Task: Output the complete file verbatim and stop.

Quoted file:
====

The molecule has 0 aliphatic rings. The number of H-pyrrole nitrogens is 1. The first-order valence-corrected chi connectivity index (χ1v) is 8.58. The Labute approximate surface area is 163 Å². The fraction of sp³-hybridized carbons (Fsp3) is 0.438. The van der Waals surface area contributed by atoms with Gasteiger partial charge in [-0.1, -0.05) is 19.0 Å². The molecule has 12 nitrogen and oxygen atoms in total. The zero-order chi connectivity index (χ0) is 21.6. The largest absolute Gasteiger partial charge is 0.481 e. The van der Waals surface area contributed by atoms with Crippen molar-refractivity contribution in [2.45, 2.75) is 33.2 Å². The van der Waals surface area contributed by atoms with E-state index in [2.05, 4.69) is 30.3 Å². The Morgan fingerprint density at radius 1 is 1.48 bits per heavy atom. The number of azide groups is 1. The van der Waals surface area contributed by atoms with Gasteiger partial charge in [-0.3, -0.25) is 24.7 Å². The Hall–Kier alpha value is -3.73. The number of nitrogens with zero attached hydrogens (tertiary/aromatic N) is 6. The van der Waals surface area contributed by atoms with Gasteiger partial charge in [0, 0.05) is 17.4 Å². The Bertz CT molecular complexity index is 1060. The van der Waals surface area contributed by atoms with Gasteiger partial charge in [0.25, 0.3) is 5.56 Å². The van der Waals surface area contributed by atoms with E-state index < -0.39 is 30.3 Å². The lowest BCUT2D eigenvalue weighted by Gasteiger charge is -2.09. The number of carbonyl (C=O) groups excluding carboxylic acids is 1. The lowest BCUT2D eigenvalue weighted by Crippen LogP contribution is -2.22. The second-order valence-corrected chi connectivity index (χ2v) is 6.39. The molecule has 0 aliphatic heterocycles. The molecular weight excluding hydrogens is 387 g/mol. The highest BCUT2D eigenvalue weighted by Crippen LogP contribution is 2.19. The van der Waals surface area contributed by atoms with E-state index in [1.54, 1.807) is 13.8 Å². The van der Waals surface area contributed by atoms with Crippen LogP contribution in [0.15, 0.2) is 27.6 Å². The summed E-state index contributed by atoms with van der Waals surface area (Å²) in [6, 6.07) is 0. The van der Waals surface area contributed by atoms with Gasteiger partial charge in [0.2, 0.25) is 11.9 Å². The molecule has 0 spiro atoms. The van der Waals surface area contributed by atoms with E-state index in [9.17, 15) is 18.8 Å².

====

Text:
The molecule has 0 aliphatic rings. The number of H-pyrrole nitrogens is 1. The first-order valence-corrected chi connectivity index (χ1v) is 8.58. The Labute approximate surface area is 163 Å². The fraction of sp³-hybridized carbons (Fsp3) is 0.438. The van der Waals surface area contributed by atoms with Gasteiger partial charge in [-0.1, -0.05) is 19.0 Å². The molecule has 12 nitrogen and oxygen atoms in total. The zero-order chi connectivity index (χ0) is 21.6. The largest absolute Gasteiger partial charge is 0.481 e. The van der Waals surface area contributed by atoms with Crippen molar-refractivity contribution in [2.45, 2.75) is 33.2 Å². The van der Waals surface area contributed by atoms with E-state index in [2.05, 4.69) is 30.3 Å². The Morgan fingerprint density at radius 1 is 1.48 bits per heavy atom. The number of azide groups is 1. The van der Waals surface area contributed by atoms with Gasteiger partial charge in [-0.3, -0.25) is 24.7 Å². The Hall–Kier alpha value is -3.73. The number of nitrogens with zero attached hydrogens (tertiary/aromatic N) is 6. The van der Waals surface area contributed by atoms with Gasteiger partial charge in [0, 0.05) is 17.4 Å². The Bertz CT molecular complexity index is 1060. The van der Waals surface area contributed by atoms with Gasteiger partial charge in [0.25, 0.3) is 5.56 Å². The van der Waals surface area contributed by atoms with E-state index < -0.39 is 30.3 Å². The lowest BCUT2D eigenvalue weighted by Gasteiger charge is -2.09. The number of carbonyl (C=O) groups excluding carboxylic acids is 1. The lowest BCUT2D eigenvalue weighted by Crippen LogP contribution is -2.22. The second-order valence-corrected chi connectivity index (χ2v) is 6.39. The molecule has 0 aliphatic heterocycles. The molecular weight excluding hydrogens is 387 g/mol. The highest BCUT2D eigenvalue weighted by Crippen LogP contribution is 2.19. The van der Waals surface area contributed by atoms with E-state index in [1.54, 1.807) is 13.8 Å². The van der Waals surface area contributed by atoms with Crippen LogP contribution in [0.15, 0.2) is 27.6 Å². The summed E-state index contributed by atoms with van der Waals surface area (Å²) in [6, 6.07) is 0. The van der Waals surface area contributed by atoms with Gasteiger partial charge in [0.2, 0.25) is 11.9 Å². The molecule has 0 spiro atoms. The van der Waals surface area contributed by atoms with E-state index in [9.17, 15) is 18.8 Å².